Characterizing how probiotic Lactobacillus reuteri 6475 and lactobacillic acid mediate suppression of osteoclast differentiation

Darin Quach, Narayanan Parameswaran, Laura McCabe, Robert A. Britton

Research output: Contribution to journalArticlepeer-review

20 Scopus citations


Osteoporosis is a disease that impacts over 200 million people worldwide. Taking into consideration the side effects stemming from medications used to treat this illness, investigators have increased their efforts to develop novel therapeutics for osteoporosis. In a previous study, we demonstrated that ovariectomy-induced bone loss in mice was prevented by treatment with the probiotic bacterium Lactobacillus reuteri 6475 (L. reuteri), an effect that correlated with reduced osteoclastogenesis in the bone marrow of L. reuteri treated mice. We also demonstrated that L. reuteri directly inhibited osteoclastogenesis in vitro. To better understand how L. reuteri impacts osteoclast formation, we used additional in vitro analyses to identify that conditioned supernatant from L. reuteri inhibited osteoclastogenesis at the intermediate stage of fused polykaryons. To elucidate the effect of L. reuteri treatment on host cell physiology, we performed RNAseq at multiple time points during in vitro osteoclastogenesis and established that L. reuteri downregulated several KEGG pathways including osteoclast differentiation as well as TNF-α, NF-κB, and MAP kinase signaling. These results were consistent with Western Blot data demonstrating that NF-κB and p38 activation were decreased by L. reuteri treatment. We further identified that lactobacillic acid (LA), a cyclopropane fatty acid produced by L. reuteri, contributed significantly to the suppression of osteoclastogenesis. Additionally, we demonstrated that L. reuteri is signaling through the long chain fatty acid receptor, GPR120, to impact osteoclastogenesis. Overall, these studies provide both bacterial and host mechanisms by which L. reuteri impacts osteoclastogenesis and suggest that long chain fatty acid receptors could be targets for preventing osteoclastogenesis.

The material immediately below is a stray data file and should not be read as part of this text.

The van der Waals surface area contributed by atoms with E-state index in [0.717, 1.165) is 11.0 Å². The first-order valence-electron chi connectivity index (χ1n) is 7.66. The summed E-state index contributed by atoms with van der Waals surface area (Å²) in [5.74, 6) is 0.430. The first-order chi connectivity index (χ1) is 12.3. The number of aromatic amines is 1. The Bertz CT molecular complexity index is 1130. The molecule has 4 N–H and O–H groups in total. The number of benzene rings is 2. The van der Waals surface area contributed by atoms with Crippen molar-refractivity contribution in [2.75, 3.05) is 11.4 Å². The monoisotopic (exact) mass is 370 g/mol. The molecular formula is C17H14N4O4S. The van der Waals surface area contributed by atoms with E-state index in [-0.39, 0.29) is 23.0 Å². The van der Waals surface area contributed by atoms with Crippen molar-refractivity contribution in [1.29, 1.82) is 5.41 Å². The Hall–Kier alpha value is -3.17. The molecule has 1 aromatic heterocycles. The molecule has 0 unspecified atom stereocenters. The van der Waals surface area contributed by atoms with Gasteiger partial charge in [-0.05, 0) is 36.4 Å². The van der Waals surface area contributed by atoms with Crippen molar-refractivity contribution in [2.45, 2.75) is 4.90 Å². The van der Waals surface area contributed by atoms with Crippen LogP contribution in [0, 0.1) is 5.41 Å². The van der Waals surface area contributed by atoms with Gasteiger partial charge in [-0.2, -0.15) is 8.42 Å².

Original languageEnglish
Article number100227
JournalBone Reports
StatePublished - Dec 2019


  • Bone
  • Lactobacillic acid
  • Osteoclast
  • Osteoporosis
  • Probiotic


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